Beth Kanter closes our year with the CEO of the ALS Association, taking a look back at the year's most memorable fundraising campaign - the ALS Ice Bucket Challenge.
Last month, I had the pleasure of attending the Social Innovation Summit, a twice-annual event that represents a global convening of thought leaders in technology, investment, philanthropy, international development, and business. I’ve been going every year since 2009 to cover the event on my blog. Out of all the amazing speakers and discussions, I was lucky enough to sit down with Barb Newhouse, President & Chief Executive Officer ALS Association and discuss the Ice Bucket Challenge.
Barb Newhouse was appointed to her job at the ALS Association chief executive in May 2014 and was still new when the Ice Bucket Challenge took the nation and the ALS Association by storm this summer. She recalls, “I was visiting a chapter in Alabama when I got a call from the fundraising team letting me know about the Ice Bucket Challenge that at the time was happening in Massachusetts at a fundraising event organized by Peter Frates and that people were posting videos on Facebook.” Barb says she thought it was great that they might raise some money and some visibility on Facebook, but never in a million years did they anticipate that the fundraiser would transform into a global event.
Barb recalls “all of sudden it went crazy! And, our entire organization kicked into high gear.” They set up daily messages on their web site and social media channels to let everyone what was going on. They also sent out information to and got feedback from chapters, board, and relevant stakeholders. ”We were deluged with media interviews. There was one day in August where I did 30 interviews.”
Of those who donated, 600,000 donors checked the box or gave permission for the ALS Association to contact them in the future. The organization has pulled together a brain trust of advisers – Blackbaud, Porter Novelli (PR), Charity Dynamics, and other consultants and experts to help formulate and deploy an engagement and retention strategy. This is because Newhouse holds the belief these donors are younger and want to engage differently with the ALS Association.
According to Newhouse, in the past, the organization viewed social media as a necessary evil. She says, “it was like – oh yeah, we have to do that.” It has now become more central to their communications and fundraising strategy, especially for retention of these new donors who Newhouse says want a lot more accountability. They are redesigning the web site and other communications to keep donors informed about how the money is being spent and their continuing efforts to support research, patients, and the ALS ecosystem. Newhouse believes “$115m a lot of money, not enough to cure disease, but it is a game changer.”
The ALS Association is working hard on the programs they have invested in and at the same time building our engagement of these new donors to keep them donors. “The worst thing that can happen that in 3-5 years – we can’t sustain the research” says Newhouse. “We are committed to increasing our fundraising capacity around engagement and retention so we can continue this important work.”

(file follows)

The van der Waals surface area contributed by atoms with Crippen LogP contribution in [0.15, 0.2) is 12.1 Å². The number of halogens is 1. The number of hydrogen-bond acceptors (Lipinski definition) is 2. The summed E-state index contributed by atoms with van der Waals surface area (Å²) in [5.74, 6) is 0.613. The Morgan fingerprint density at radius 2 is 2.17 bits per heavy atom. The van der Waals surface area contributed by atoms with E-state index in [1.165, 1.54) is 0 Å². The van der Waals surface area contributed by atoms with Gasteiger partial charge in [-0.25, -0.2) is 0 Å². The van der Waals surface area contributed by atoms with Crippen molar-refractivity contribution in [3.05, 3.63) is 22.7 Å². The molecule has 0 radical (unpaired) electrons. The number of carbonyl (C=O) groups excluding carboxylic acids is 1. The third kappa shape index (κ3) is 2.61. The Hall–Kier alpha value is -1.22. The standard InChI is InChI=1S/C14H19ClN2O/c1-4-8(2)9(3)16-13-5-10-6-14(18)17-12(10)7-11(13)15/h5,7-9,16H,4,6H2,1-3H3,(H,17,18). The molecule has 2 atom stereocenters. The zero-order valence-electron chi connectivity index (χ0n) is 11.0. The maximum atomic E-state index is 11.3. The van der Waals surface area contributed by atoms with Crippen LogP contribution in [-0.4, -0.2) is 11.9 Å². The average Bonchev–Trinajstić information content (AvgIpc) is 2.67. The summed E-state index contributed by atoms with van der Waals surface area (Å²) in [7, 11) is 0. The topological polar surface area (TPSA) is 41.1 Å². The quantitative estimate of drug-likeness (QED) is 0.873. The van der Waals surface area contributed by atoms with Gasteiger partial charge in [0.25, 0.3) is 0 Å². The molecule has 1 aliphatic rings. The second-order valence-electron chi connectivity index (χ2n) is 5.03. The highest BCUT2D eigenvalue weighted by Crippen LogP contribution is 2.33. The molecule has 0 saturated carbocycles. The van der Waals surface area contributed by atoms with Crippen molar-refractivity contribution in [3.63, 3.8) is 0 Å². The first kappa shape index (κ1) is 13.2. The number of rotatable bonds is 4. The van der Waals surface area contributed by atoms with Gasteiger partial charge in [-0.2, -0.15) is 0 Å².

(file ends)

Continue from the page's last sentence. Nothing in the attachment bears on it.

The Ice Bucket Challenge has made the ALS association examine how it collaborates with the players in its ecosystem. Newhouses firmly believes “we need to learn from each other and collaborate more.” The ALS ecosystem has many players with different niches – patient support, caretaker support, research, etc. “Prior to the Ice Bucket Challenge, we thought more about our differences and now we need to think about how we can leverage each other strengths. You can’t do good research if don’t understand the patient, you can’t do good advocacy if you don’t understand the research and you can’t do good patient care if you don’t support research and advocacy. We need to more work better as an ecosystem.”
According to Newhouse, the Ice Bucket Challenge raised over $115 million from 2.6 million donors. The Ice Bucket Challenge lowered the average age of their donors from age 50 to age 34. The organization acquired a lot of new “Gen Z” or “PhilanthroKid” donors. Recently, Newhouse was in meeting when a staff member because a ten year old was in the office and wanted to meet with her. The young philanthropist handed her $100 for ALS that he has raised. He told her, “and there is more to come!”
Indeed, for ALS Association and other nonprofits that successfully use social media to engage and retain younger donors, the benefits are there to be reaped.
As it’s nearly the holiday season, let me leave you with few resources on donor engagement, stewardship, and retention.
Tips for Retaining Year End Donors
GivingTuesday Donor Retention Plan
What is your organization’s strategy for donor retention for new donors that you may acquire via social media or giving days? What are you takeaways?
Many thanks to Beth Kanter for a great look back at the ALS Ice Bucket Challenge and some terrific nuggets of inside information from Barb Newhouse.
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